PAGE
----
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How to be compliant when hiring remotely?

Remote recruitment is a practice that more and more companies are resorting to, partly due to the emergence of the coronavirus and the increase in teleworking. Cost reduction, the search for specific profiles or the characteristics of some positions that require employees in other countries, also explain the increase in remote recruitment.


However, this modality may raise some doubts about the labour and legal conditions in the country where the recruitment takes place. In addition, there are some pitfalls that may arise during the selection, recruitment and payroll processes, among others. In this aspect, technology is a great ally when it comes to bringing distances closer and making the processes more personal and efficient. 


In Kenjo we are well aware of this reality and that is why we have in our software an onboarding, recruitment, time control and holiday and absence management functionality, among others. All of them can be used by companies with offices in different geographical areas. For example, by a company based in Madrid but with a presence in Barcelona, Paris or Munich. 


To find out more about how companies can hire remotely without difficulties, we had the pleasure of chatting with Andrea Carlon, Director of Business Development at Lano. This Berlin-based startup specialises in labour compliance and payment management when recruiting and hiring remotely through its platform.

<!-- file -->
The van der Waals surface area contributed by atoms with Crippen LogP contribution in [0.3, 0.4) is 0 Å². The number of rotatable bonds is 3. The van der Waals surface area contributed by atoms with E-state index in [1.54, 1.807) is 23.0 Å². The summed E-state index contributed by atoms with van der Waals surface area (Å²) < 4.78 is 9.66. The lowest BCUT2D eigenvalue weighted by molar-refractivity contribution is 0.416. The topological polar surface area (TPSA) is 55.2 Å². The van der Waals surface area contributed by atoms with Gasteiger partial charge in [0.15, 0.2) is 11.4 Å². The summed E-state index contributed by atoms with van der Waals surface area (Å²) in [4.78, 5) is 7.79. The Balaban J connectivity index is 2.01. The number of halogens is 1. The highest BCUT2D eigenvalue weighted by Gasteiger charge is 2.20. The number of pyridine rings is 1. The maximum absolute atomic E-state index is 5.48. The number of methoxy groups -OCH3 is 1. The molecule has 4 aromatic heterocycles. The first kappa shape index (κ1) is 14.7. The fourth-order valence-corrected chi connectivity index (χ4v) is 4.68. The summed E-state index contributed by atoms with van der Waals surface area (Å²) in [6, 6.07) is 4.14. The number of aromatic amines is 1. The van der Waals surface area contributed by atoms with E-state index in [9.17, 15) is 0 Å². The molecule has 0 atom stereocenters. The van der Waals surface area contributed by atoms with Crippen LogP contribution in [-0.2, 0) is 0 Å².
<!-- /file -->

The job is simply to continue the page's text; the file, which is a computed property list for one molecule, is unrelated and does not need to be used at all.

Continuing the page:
How many days can an employee spend away from the country where he or she works? What are the differences between flexible and hybrid employment? Can a company ask its employees to be in the office? Andrea answers these and other questions below: 



1. What are the main challenges that a business faces when hiring remotely? 


HR Teams face a number of challenges when deciding to hire remotely. During the onboarding phase, the main one concerns the lack of knowledge of local employment laws of the country where the potential candidate is located or even on the regulations and conditions of remote working in the country where the company is headquartered.


Once the person accepts the offer, at the contract stage,  you need to ensure the candidate has a locally compliant contract and overcome the challenge of deciding if you hire a FTE (Full Time Employee or an IC (Independent Contractor). Lastly, during the course of  employment the company needs to make sure they are paying the necessary social and employer contributions to the country where the employee is located. 




2. How can HR managers make a successful onboarding and payment process for remote working employees? 

Compliance is normally the biggest challenge from a time and resources perspective. For instance, hiring external counsel across all the different markets can be extremely costly. Compliance tech tools for HR have come a long way in breaching the gap. For instance onboarding tools such as Kenjo or Lano help with both of these. Lano offers an Employer of Record solution that allows companies to hire in countries where they don’t have a legal entity. And Kenjo lets you sign digital and legally binding employment contracts and perform remote onboarding, among other aspects - of course GDPR-compliant.



3. In this sense, how can technology help businesses to hire remote employees? 


Technology is key for a good organisation. Having all documents digitised, invoices, payslips, contracts stored in one single platform is a true game changer for HR and Finance teams and also Founders of Early stage ventures.